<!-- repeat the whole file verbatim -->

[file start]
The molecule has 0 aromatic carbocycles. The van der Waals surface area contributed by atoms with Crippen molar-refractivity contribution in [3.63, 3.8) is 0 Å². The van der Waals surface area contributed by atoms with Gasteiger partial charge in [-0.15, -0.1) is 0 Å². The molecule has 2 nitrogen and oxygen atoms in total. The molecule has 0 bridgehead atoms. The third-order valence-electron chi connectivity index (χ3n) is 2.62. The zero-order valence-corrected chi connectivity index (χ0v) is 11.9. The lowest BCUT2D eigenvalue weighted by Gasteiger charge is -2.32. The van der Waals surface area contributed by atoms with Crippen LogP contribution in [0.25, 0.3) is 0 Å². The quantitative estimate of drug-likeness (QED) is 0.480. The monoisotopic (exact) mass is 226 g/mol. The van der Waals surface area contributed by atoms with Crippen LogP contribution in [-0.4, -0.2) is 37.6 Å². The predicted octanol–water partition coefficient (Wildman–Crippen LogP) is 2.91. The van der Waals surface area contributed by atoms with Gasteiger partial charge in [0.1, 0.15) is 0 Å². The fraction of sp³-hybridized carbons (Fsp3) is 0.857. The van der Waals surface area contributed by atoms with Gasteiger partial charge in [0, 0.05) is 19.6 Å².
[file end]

The molecule has 0 aromatic carbocycles. The van der Waals surface area contributed by atoms with Crippen molar-refractivity contribution in [3.63, 3.8) is 0 Å². The van der Waals surface area contributed by atoms with Gasteiger partial charge in [-0.15, -0.1) is 0 Å². The molecule has 2 nitrogen and oxygen atoms in total. The molecule has 0 bridgehead atoms. The third-order valence-electron chi connectivity index (χ3n) is 2.62. The zero-order valence-corrected chi connectivity index (χ0v) is 11.9. The lowest BCUT2D eigenvalue weighted by Gasteiger charge is -2.32. The van der Waals surface area contributed by atoms with Crippen LogP contribution in [0.25, 0.3) is 0 Å². The quantitative estimate of drug-likeness (QED) is 0.480. The monoisotopic (exact) mass is 226 g/mol. The van der Waals surface area contributed by atoms with Crippen LogP contribution in [-0.4, -0.2) is 37.6 Å². The predicted octanol–water partition coefficient (Wildman–Crippen LogP) is 2.91. The van der Waals surface area contributed by atoms with Gasteiger partial charge in [0.1, 0.15) is 0 Å². The fraction of sp³-hybridized carbons (Fsp3) is 0.857. The van der Waals surface area contributed by atoms with Gasteiger partial charge in [0, 0.05) is 19.6 Å².